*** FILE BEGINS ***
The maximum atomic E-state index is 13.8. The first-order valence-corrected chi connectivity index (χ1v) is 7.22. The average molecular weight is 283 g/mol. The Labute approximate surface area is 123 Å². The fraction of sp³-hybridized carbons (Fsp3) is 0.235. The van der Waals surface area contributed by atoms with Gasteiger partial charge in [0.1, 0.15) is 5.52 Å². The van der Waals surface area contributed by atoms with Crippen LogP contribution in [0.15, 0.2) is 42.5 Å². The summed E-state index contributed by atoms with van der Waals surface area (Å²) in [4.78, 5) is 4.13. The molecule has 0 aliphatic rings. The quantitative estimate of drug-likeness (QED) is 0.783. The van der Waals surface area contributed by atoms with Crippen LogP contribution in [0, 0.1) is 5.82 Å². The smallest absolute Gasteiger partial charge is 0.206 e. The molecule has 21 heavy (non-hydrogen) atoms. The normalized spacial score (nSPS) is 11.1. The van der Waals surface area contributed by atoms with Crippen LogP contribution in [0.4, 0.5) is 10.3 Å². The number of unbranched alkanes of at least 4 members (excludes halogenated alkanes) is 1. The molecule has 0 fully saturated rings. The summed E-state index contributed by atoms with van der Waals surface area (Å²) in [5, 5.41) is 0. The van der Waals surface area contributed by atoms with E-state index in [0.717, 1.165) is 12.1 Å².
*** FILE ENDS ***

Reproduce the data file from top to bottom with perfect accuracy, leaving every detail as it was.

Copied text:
The maximum atomic E-state index is 13.8. The first-order valence-corrected chi connectivity index (χ1v) is 7.22. The average molecular weight is 283 g/mol. The Labute approximate surface area is 123 Å². The fraction of sp³-hybridized carbons (Fsp3) is 0.235. The van der Waals surface area contributed by atoms with Gasteiger partial charge in [0.1, 0.15) is 5.52 Å². The van der Waals surface area contributed by atoms with Crippen LogP contribution in [0.15, 0.2) is 42.5 Å². The summed E-state index contributed by atoms with van der Waals surface area (Å²) in [4.78, 5) is 4.13. The molecule has 0 aliphatic rings. The quantitative estimate of drug-likeness (QED) is 0.783. The van der Waals surface area contributed by atoms with Crippen LogP contribution in [0, 0.1) is 5.82 Å². The smallest absolute Gasteiger partial charge is 0.206 e. The molecule has 21 heavy (non-hydrogen) atoms. The normalized spacial score (nSPS) is 11.1. The van der Waals surface area contributed by atoms with Crippen LogP contribution in [0.4, 0.5) is 10.3 Å². The number of unbranched alkanes of at least 4 members (excludes halogenated alkanes) is 1. The molecule has 0 fully saturated rings. The summed E-state index contributed by atoms with van der Waals surface area (Å²) in [5, 5.41) is 0. The van der Waals surface area contributed by atoms with E-state index in [0.717, 1.165) is 12.1 Å².